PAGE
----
Monday, 30 November 2015

Dichotomy of the modern ‘telco’ Part II – content strategy



The previous article discussed the challenges faced by the telcos and this that their content strategy is possibly misplaced in the internet era.  An alternative is suggested..

Telcos have long struggled with content.  This article makes some suggestions that play to their strength.

If phone calling were invented after the internet, how would voice calls be delivered? 

Yup, it’s what Skype, WeChat, WhatsApp are doing.  In fact voice is merely a type of content in the internet ecosystem.

Content is king

The irony is that telcos for a long time, as far back as 20 years when they entered the ISP business, knew they needed a content strategy. But the fact that voice is content completely eluded them.  If they did, meaning they fully grasps content in the context of digitisation, their strategy forward would have been different.

“Remember ringtones? They were what passed for a content play in the 1990s telecoms industry” - ‘Telecoms groups find it difficult to connect with content strategies’, Financial Times, 23 Nov. 2014.




Instead telcos have struggled to profit from content.  When they first entered the internet access business, they thought access a loss leader and that content would make up for it.  They were mistaken.  In fact access increases revenue significantly and is quite profitable.  And while they are right to target a content strategy they seem neither structured nor have the organisational culture yet to execute and compete within the industry.


But they were mistaken.  Broadband is wrongly assumed to be a loss leader.  In fact it increases revenue significantly and is quite profitable.  And they are right to target a content strategy but they were neither structured nor have the organisational culture yet to understand and compete within the industry.

Take video.  They had a video plan all along but they saw this as a classic telco triple-play and not in the larger context of the content sector.  Voice, video and data in a single subscription would have worked pre-internet, not post.  Can they compete with local cable tv?  If they need time to do so, there’re NetFlix and Amazon, both not even at their prime.  Reselling looks a better bet.  Worst, it’s only a matter of time before original programming is directly accessible or through HBO and the like.  And YouTube which has surpassed tv for the bright young things could be the real competitor.  Providing video as part of triple-play is short term because like voice, it’ll pass them over.  And like ATM, telcos could misspend billions in a strategy past, losing the initiative to the global players.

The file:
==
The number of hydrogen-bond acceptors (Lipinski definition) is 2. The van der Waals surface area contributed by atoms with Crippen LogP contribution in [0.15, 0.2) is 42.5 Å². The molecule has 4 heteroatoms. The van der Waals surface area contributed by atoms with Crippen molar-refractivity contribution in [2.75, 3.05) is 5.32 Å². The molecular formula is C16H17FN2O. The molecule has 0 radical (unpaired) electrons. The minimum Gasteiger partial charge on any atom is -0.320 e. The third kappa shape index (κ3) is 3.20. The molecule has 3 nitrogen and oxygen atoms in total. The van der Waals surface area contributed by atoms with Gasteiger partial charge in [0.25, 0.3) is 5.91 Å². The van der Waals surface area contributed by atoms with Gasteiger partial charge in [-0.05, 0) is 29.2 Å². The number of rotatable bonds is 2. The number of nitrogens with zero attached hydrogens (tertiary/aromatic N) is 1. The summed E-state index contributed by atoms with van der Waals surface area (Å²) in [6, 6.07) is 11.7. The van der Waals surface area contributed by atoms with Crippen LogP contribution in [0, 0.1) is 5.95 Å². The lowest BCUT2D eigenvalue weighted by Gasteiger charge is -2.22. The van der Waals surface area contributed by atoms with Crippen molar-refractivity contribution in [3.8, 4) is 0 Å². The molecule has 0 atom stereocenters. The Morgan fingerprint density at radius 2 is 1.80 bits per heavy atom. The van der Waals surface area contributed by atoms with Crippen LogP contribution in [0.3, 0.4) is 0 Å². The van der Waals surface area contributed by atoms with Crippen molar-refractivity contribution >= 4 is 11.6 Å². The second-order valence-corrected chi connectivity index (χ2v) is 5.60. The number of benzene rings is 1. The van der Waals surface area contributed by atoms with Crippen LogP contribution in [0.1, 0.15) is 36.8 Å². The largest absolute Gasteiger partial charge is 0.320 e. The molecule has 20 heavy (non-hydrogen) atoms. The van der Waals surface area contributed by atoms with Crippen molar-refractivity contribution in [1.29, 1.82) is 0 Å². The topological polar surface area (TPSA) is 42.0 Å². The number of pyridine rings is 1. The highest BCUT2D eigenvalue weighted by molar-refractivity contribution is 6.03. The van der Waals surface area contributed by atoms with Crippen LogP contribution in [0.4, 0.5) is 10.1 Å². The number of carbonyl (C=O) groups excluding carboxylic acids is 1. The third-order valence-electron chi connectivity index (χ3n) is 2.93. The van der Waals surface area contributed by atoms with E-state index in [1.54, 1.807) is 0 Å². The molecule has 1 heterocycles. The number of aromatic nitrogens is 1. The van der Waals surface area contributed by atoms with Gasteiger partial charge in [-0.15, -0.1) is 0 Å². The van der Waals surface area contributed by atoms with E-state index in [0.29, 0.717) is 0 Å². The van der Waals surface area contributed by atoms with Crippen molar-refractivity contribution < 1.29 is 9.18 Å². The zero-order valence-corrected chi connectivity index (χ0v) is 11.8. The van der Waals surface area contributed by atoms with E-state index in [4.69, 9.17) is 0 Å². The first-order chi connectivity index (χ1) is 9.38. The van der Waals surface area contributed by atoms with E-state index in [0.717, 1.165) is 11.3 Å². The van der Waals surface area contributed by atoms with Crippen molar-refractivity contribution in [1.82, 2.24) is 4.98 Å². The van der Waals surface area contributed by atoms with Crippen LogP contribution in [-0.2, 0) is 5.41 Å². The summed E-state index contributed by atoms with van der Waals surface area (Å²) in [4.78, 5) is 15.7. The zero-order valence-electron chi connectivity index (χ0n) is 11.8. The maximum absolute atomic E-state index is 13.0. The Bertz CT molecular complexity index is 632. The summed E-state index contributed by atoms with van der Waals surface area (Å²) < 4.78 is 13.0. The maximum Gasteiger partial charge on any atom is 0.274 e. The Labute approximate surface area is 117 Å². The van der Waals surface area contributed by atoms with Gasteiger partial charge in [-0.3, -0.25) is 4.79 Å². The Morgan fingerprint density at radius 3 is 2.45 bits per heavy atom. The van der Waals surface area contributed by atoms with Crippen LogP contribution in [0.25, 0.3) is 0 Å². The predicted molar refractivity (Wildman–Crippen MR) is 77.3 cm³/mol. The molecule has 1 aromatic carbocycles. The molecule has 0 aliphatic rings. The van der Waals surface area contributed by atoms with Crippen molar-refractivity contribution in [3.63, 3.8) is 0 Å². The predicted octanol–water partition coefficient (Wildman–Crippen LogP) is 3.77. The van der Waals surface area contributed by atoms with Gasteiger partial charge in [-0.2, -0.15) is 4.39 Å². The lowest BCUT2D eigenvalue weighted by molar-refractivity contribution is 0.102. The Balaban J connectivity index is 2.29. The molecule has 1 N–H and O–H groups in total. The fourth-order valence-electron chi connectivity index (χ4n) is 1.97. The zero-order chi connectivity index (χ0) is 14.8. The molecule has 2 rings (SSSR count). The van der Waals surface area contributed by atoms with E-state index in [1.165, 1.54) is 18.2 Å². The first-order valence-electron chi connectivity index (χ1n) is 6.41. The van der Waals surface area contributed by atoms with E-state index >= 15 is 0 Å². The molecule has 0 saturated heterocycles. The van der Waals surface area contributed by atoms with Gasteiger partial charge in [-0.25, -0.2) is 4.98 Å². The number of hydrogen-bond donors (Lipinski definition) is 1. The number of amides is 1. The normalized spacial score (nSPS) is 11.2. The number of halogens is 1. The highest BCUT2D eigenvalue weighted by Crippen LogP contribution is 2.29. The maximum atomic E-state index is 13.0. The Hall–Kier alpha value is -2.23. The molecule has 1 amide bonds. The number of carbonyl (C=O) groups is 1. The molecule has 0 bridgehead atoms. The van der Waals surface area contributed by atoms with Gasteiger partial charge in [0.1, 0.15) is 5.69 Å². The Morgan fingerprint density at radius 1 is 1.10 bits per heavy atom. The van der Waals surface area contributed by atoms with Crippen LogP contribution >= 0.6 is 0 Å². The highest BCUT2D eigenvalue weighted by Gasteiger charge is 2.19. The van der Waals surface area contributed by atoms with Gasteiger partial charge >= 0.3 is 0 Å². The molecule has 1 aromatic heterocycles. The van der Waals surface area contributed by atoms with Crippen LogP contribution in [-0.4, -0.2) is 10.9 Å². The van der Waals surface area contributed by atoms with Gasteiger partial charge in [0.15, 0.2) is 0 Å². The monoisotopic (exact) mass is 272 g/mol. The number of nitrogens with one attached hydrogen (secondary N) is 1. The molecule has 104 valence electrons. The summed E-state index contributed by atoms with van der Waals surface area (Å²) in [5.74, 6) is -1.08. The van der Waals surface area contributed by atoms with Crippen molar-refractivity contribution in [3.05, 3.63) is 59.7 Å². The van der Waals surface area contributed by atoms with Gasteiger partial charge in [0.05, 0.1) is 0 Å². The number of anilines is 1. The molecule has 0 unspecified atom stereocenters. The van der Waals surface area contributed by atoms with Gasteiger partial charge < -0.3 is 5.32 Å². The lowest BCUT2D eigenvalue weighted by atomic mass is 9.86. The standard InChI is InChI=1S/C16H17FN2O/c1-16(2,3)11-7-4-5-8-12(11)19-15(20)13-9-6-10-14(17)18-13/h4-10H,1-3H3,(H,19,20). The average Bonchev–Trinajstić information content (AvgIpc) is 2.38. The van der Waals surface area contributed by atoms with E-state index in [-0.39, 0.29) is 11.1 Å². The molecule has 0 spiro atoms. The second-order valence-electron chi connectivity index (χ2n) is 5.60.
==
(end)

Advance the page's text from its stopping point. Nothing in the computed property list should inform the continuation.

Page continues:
Taking WhatsApp as a example, if telcos understood the internet economy early they will have created a ‘WhatsApp’ to replace traditional voice but then it’s culture will dictate that it’s offered within their infrastructure!  End of a good idea.

Content is progressing towards what telcos ironically call ‘OTT’ services



Telcos’ perception of content may have limited their execution. They have attempted content plans, often taking the cue from Silicon Valley but mostly to no avail.  Sometimes it appears random.  Wouldn’t finding areas that play to their strength be better?

Phone calls are person to person.  In the internet this is the peer-to-peer model, but with a difference. They could figure this out and look at ways to use a model familiar to them.  They could seek inspiration from M-Pesa, the Kenyan phone-based p2p payment scheme by Safaricom, a telecoms group.  That’s playing to their strength.  What’s more, M-Pesa’s co-creator Vodafone saw its churn there reduced to below 0.1%.